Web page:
Le Bec-Fin goes mainstream

The fanciest of fancy Philadelphia restaurants has just gotten a little less, well… fancy, according to Zagat:

Georges Perrier, saying he wants to have fun and stop obsessing over his Mobil five stars, has dropped the prix fixe policy at Le Bec-Fin, his Center City West landmark. Most mains on the à la carte dinner menu are priced under $40, and the reservation book has slots every 15 minutes, not two seatings a night.

I have mixed feelings about this move. On the one hand, I like it when owners try to mix things up and infuse some unpredictability into stodgy institutions. On the other hand, as someone who’s never experienced this particular institution, I feel like I’m being robbed of the full Le Bec-Fin treatment.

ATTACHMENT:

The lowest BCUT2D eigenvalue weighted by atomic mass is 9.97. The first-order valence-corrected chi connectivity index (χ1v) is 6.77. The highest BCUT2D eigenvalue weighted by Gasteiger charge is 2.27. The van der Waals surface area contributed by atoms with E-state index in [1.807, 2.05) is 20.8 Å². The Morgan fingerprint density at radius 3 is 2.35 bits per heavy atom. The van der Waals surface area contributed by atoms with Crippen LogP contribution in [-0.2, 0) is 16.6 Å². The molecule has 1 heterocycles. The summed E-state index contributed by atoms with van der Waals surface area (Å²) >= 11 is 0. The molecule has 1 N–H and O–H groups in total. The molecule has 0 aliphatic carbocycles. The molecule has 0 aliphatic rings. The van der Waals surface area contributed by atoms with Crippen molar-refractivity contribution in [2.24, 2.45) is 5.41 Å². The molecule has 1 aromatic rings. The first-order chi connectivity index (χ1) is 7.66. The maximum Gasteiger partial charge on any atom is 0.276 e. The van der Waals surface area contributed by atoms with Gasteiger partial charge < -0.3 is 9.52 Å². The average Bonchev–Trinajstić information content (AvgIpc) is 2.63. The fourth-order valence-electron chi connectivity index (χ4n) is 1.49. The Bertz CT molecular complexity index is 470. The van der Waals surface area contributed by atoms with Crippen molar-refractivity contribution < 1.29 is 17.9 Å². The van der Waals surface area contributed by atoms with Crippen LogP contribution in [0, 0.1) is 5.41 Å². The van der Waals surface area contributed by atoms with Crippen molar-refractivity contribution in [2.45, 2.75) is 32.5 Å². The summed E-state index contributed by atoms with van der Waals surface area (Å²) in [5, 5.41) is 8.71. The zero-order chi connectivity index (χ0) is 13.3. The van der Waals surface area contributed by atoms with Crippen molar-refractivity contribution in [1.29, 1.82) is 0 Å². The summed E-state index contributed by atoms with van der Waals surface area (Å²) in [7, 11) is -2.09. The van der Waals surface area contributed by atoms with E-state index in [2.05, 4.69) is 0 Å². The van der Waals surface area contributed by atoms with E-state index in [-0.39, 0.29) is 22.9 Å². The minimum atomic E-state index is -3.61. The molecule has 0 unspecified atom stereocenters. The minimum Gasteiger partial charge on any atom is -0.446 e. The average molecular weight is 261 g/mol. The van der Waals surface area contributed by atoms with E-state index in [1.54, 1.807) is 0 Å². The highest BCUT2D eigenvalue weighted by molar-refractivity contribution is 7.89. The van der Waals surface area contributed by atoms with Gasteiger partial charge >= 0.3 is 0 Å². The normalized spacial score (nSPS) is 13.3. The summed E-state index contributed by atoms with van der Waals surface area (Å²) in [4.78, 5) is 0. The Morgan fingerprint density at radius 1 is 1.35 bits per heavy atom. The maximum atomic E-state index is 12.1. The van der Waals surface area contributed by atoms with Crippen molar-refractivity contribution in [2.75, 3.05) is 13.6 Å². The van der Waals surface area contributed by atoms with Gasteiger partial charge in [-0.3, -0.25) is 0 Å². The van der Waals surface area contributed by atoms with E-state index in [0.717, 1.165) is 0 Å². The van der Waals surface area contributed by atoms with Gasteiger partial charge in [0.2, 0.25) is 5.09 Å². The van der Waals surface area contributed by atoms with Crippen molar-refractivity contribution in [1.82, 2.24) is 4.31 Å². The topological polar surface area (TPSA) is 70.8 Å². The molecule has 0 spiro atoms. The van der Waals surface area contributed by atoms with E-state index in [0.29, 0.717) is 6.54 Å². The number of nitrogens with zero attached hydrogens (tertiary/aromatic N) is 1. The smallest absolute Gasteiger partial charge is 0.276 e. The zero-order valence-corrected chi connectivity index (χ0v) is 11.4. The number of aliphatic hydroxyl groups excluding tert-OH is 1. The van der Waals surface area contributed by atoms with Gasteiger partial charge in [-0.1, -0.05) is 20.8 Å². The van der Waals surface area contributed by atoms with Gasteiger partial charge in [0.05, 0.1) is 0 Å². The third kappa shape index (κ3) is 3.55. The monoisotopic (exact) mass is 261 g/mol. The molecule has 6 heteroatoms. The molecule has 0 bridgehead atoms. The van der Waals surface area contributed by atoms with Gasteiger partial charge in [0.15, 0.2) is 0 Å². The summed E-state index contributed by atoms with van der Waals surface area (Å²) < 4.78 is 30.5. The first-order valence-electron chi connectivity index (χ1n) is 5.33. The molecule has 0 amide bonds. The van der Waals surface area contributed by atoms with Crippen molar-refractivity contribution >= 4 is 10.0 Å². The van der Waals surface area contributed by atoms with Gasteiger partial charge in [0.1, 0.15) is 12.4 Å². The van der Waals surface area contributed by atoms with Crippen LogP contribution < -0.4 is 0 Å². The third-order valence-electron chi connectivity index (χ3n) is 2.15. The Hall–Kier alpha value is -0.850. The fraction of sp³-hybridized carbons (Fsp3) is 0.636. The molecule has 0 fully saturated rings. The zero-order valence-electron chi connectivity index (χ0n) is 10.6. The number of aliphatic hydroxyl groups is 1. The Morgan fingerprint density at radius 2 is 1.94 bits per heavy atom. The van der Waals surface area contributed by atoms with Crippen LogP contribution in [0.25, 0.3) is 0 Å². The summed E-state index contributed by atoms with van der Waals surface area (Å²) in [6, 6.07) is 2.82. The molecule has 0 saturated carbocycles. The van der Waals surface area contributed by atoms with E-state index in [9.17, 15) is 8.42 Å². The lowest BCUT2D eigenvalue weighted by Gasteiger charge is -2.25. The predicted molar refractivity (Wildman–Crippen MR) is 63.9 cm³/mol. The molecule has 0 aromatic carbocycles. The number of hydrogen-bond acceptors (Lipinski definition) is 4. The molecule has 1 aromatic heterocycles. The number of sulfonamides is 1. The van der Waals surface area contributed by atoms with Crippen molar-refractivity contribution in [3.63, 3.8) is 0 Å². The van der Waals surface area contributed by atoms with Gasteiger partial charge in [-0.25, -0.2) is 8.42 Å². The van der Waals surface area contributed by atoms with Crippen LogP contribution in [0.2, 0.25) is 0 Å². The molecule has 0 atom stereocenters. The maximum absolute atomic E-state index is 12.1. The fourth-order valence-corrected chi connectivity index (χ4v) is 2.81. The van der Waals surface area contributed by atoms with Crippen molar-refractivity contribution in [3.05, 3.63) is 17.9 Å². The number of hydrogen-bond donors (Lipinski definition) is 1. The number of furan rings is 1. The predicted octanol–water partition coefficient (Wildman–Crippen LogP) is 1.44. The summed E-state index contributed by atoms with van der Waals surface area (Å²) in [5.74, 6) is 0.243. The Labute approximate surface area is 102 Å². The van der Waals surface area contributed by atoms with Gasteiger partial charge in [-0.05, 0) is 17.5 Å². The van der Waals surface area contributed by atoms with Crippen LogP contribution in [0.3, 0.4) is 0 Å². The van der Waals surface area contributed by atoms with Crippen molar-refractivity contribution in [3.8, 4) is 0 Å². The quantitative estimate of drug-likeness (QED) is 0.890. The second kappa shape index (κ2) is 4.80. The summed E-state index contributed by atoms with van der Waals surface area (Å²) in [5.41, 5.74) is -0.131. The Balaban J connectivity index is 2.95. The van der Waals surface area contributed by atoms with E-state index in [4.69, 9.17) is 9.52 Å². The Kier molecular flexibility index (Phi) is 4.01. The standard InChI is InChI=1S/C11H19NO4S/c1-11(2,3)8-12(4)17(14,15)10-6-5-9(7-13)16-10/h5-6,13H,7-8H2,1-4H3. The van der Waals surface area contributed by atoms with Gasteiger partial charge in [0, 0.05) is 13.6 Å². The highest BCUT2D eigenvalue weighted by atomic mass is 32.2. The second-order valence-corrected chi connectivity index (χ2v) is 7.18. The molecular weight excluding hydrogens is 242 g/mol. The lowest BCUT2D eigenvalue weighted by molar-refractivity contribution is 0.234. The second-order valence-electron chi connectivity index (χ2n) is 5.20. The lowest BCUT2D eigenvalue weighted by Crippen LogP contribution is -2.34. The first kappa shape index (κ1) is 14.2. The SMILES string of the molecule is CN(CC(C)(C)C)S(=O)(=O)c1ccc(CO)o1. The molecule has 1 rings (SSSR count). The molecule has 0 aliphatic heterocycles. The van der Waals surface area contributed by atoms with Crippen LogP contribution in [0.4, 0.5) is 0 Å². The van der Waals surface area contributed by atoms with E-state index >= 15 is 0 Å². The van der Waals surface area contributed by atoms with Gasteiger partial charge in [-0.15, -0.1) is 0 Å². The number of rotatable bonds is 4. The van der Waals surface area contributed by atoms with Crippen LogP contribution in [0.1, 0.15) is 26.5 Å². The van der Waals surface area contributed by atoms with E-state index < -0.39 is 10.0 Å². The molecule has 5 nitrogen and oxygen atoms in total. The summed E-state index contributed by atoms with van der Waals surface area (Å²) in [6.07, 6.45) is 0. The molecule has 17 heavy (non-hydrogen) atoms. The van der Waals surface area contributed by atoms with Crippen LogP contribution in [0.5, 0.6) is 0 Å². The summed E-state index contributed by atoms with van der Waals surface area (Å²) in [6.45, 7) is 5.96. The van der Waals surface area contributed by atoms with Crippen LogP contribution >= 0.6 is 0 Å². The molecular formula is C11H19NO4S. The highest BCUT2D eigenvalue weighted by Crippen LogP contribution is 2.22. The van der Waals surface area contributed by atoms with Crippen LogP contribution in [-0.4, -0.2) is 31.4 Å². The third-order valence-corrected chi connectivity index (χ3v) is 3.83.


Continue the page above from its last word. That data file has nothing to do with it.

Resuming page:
I guess when I finally do make it there, I can take solace in the fact that I won’t know what I’m missing. But that’s cold comfort when part of the reason you’re going in the first place (the exclusive fine dining charm) has been unceremoniously stripped away.

Is it too much to ask to have both styles of dining? A couple of mass seatings and prix-fixes for the traditionalists and newbies (like me), and a more mainstream, a la carte experience for the rest?

And by the way, when did a gas station get to be the preeminent judge of dining quality in the United States? Taking restaurant suggestions from Mobil is like asking my local mechanic how to make a soufflé.


3 responses to “Le Bec-Fin goes mainstream

  1. Y’know, I’ve always wondered the same thing about Mobil… Someone needs to come along and enlighten us.

  2. Don’t fret, you can still order the tasting menu at Le Bec-Fin for a mere $140 and a wine flight for another $70.

  3. Cool. Does anybody want to spot me $210 for food research?

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